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EarthTalk - Has the Biden administration been able to ramp up the development of wind power?

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Roddy Scheer & Doug Moss

Dear EarthTalk:

Has the Biden administration been able to ramp up the development of wind power (especially offshore) as promised?

Vera Wingate, via email

In 2021, President Biden pledged to cut U.S. fossil fuel emissions by 50 percent from 2005 levels by 2030, promising to build 30,000 megawatts of offshore wind by then, enough to power 10 million homes!

Several European and Asian nations have dabbled in offshore wind for decades, but the U.S. has yet to unleash its potential here. Offshore is preferable to onshore because of more frequent winds, higher wind speeds, lower transmission costs and more energy efficiency. Also, offshore creates many jobs. Biden’s plan could lead to employing more than 77,000 workers in and related to offshore wind by 2030.

Since Biden’s pledge, his administration has approved four commercial scale offshore wind projects. The first announced were the Vineyard Wind project off Massachusetts (May 2021) and the South Fork Wind projects off Rhode Island and New York (November 2021). Both projects are under construction and being built by union labor. This past July, Biden approved the largest offshore wind energy project yet in U.S. waters off the coast of New Jersey, approving up to 98 turbines, as well as three offshore substations to help transmit the electricity to shore. When completed, the New Jersey project could generate some 1.1 gigawatts which could power over 600,000 homes. It is projected to create over 3,000 jobs over its three-year creation period. This past August, another project off Rhode Island was announced. The project will have an estimated capacity of 704 megawatts of clean energy, capable of powering nearly 250,000 homes.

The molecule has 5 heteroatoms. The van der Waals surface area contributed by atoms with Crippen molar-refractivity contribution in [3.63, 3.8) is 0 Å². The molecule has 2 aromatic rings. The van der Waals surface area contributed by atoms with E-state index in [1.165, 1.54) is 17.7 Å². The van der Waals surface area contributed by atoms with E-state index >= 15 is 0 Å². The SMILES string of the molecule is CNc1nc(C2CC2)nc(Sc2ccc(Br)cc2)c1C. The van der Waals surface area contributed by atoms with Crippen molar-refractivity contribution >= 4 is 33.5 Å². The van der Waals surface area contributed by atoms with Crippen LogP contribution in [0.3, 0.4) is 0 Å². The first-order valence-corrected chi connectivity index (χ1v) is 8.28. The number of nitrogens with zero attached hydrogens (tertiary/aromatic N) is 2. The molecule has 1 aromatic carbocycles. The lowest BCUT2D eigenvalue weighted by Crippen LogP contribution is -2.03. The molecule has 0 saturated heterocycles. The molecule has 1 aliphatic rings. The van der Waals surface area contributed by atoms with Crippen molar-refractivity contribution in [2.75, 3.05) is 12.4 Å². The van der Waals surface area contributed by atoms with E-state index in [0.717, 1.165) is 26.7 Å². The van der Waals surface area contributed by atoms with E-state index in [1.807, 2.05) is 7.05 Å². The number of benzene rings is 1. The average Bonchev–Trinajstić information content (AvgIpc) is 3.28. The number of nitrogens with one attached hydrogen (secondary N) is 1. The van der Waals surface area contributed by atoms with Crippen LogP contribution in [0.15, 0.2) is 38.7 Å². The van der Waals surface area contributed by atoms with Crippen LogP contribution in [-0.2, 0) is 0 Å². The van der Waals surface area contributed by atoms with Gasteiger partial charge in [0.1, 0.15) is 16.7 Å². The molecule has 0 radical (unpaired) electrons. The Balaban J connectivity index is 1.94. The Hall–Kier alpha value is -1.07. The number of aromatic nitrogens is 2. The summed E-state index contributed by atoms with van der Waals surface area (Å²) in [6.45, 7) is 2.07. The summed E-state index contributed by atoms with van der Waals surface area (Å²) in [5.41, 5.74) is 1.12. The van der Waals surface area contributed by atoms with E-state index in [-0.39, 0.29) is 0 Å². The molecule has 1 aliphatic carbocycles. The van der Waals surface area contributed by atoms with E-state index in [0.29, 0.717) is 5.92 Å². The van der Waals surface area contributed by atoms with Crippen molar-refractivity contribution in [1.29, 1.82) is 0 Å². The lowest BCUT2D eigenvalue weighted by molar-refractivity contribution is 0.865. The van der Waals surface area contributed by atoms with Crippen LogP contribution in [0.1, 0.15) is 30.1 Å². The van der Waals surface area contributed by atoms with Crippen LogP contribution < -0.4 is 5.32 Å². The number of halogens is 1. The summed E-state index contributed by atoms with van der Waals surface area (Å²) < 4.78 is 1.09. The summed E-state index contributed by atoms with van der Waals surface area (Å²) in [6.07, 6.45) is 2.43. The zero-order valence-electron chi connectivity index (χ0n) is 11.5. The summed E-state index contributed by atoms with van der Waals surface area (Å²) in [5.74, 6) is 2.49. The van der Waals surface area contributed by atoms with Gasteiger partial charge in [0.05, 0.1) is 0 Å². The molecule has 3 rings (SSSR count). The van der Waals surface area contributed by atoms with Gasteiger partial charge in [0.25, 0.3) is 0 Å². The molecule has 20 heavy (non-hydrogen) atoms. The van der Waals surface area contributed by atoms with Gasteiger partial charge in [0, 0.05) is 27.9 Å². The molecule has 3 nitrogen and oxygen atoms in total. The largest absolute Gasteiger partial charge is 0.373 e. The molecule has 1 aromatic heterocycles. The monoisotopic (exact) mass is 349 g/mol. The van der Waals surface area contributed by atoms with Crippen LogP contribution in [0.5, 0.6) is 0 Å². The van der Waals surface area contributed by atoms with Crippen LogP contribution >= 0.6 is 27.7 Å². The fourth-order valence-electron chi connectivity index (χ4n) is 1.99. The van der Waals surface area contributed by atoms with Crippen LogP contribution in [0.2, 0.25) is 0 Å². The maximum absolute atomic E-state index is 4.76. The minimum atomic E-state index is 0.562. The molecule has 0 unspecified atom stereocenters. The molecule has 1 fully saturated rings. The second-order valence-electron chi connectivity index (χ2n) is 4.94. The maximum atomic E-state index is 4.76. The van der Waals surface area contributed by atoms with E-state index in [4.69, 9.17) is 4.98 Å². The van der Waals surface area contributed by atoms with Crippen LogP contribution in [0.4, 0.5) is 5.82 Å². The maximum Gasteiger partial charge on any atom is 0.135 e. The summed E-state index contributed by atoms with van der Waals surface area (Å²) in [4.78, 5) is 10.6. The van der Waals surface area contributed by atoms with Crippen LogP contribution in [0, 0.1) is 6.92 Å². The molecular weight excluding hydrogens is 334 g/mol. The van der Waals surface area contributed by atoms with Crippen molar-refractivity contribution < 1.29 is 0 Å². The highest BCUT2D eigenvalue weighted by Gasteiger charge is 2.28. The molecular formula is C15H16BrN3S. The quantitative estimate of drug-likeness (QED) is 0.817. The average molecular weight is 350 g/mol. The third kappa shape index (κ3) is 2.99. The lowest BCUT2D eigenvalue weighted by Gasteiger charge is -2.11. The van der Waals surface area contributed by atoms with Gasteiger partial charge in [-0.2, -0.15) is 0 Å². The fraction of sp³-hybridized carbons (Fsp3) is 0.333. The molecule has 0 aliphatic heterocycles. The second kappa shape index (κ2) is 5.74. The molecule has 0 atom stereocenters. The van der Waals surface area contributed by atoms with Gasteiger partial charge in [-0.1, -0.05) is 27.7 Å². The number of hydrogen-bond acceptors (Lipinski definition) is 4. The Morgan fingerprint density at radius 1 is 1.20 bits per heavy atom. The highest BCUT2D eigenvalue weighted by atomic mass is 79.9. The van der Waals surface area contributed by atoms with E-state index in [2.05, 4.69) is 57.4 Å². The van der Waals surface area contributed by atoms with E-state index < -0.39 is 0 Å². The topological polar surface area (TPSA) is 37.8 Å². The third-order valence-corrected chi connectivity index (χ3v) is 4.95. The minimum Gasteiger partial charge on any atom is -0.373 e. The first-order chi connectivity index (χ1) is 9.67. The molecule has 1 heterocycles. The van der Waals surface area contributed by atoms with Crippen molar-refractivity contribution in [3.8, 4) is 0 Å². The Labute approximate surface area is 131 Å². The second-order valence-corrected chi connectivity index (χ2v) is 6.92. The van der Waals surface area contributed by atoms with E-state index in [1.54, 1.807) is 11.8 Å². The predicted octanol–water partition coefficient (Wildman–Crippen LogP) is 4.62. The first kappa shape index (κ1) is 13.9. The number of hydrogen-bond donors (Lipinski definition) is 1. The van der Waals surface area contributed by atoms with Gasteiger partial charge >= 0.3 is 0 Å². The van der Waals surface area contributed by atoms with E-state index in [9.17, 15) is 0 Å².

According to a White House Fact Sheet, the Biden administration is on track to review at least 16 offshore wind project plans by 2025. These could collectively power 6 million homes. By conducting thorough assessment of the potential impact on the environment, wildlife and local communities, the Biden administration is demonstrating its commitment to responsible and sustainable clean energy expansion.

However, the progress isn’t without challenges. For one, the intricate permitting process, involving multiple federal agencies, state governments and various stakeholders, can lead to lengthy delays. Also, opposition from various stakeholders, including local communities and environmental groups, can impede progress. Other issues include the high upfront costs and the low availability of offshore wind sites.

But the Biden administration is trying to speed up the process. They are streamlining the permitting process, making it quicker for offshore wind projects to gain approval. They are conducting thorough environmental assessments. They are investing in research to improve technology and reduce costs (they announced $72 million in funding to support research in September 2023). And they are providing financial incentives to encourage private investment in offshore projects. Overall, the administration is focused on reaching its clean energy goals and is making the most of offshore wind to help get there.


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